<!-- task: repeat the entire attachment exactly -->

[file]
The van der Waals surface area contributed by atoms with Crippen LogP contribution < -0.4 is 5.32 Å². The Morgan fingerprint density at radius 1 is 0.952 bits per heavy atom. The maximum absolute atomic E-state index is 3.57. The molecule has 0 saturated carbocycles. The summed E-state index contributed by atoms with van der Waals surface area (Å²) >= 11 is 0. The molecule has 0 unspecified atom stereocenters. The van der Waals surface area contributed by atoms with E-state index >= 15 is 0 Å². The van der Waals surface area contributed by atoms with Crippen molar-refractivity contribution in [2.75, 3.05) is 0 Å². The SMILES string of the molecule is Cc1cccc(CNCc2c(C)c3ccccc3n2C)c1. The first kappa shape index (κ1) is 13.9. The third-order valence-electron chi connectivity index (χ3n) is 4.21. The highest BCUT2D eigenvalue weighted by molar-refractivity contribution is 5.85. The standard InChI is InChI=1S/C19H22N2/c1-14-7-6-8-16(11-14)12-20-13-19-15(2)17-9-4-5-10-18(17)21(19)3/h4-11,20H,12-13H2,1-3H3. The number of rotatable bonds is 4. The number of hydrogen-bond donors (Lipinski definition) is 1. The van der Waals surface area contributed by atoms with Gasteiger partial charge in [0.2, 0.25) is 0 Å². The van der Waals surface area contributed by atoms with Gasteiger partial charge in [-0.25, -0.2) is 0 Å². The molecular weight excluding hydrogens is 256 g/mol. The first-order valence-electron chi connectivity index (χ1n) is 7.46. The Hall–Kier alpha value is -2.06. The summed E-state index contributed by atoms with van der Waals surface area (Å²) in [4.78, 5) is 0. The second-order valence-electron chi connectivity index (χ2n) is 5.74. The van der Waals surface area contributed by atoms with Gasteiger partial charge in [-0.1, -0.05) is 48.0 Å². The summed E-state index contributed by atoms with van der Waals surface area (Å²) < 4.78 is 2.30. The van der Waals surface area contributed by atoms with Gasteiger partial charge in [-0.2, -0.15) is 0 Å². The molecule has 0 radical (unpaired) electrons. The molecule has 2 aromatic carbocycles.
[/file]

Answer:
The van der Waals surface area contributed by atoms with Crippen LogP contribution < -0.4 is 5.32 Å². The Morgan fingerprint density at radius 1 is 0.952 bits per heavy atom. The maximum absolute atomic E-state index is 3.57. The molecule has 0 saturated carbocycles. The summed E-state index contributed by atoms with van der Waals surface area (Å²) >= 11 is 0. The molecule has 0 unspecified atom stereocenters. The van der Waals surface area contributed by atoms with E-state index >= 15 is 0 Å². The van der Waals surface area contributed by atoms with Crippen molar-refractivity contribution in [2.75, 3.05) is 0 Å². The SMILES string of the molecule is Cc1cccc(CNCc2c(C)c3ccccc3n2C)c1. The first kappa shape index (κ1) is 13.9. The third-order valence-electron chi connectivity index (χ3n) is 4.21. The highest BCUT2D eigenvalue weighted by molar-refractivity contribution is 5.85. The standard InChI is InChI=1S/C19H22N2/c1-14-7-6-8-16(11-14)12-20-13-19-15(2)17-9-4-5-10-18(17)21(19)3/h4-11,20H,12-13H2,1-3H3. The number of rotatable bonds is 4. The number of hydrogen-bond donors (Lipinski definition) is 1. The van der Waals surface area contributed by atoms with Gasteiger partial charge in [0.2, 0.25) is 0 Å². The van der Waals surface area contributed by atoms with Gasteiger partial charge in [-0.25, -0.2) is 0 Å². The molecular weight excluding hydrogens is 256 g/mol. The first-order valence-electron chi connectivity index (χ1n) is 7.46. The Hall–Kier alpha value is -2.06. The summed E-state index contributed by atoms with van der Waals surface area (Å²) in [4.78, 5) is 0. The second-order valence-electron chi connectivity index (χ2n) is 5.74. The van der Waals surface area contributed by atoms with Gasteiger partial charge in [-0.1, -0.05) is 48.0 Å². The summed E-state index contributed by atoms with van der Waals surface area (Å²) < 4.78 is 2.30. The van der Waals surface area contributed by atoms with Gasteiger partial charge in [-0.2, -0.15) is 0 Å². The molecule has 0 radical (unpaired) electrons. The molecule has 2 aromatic carbocycles.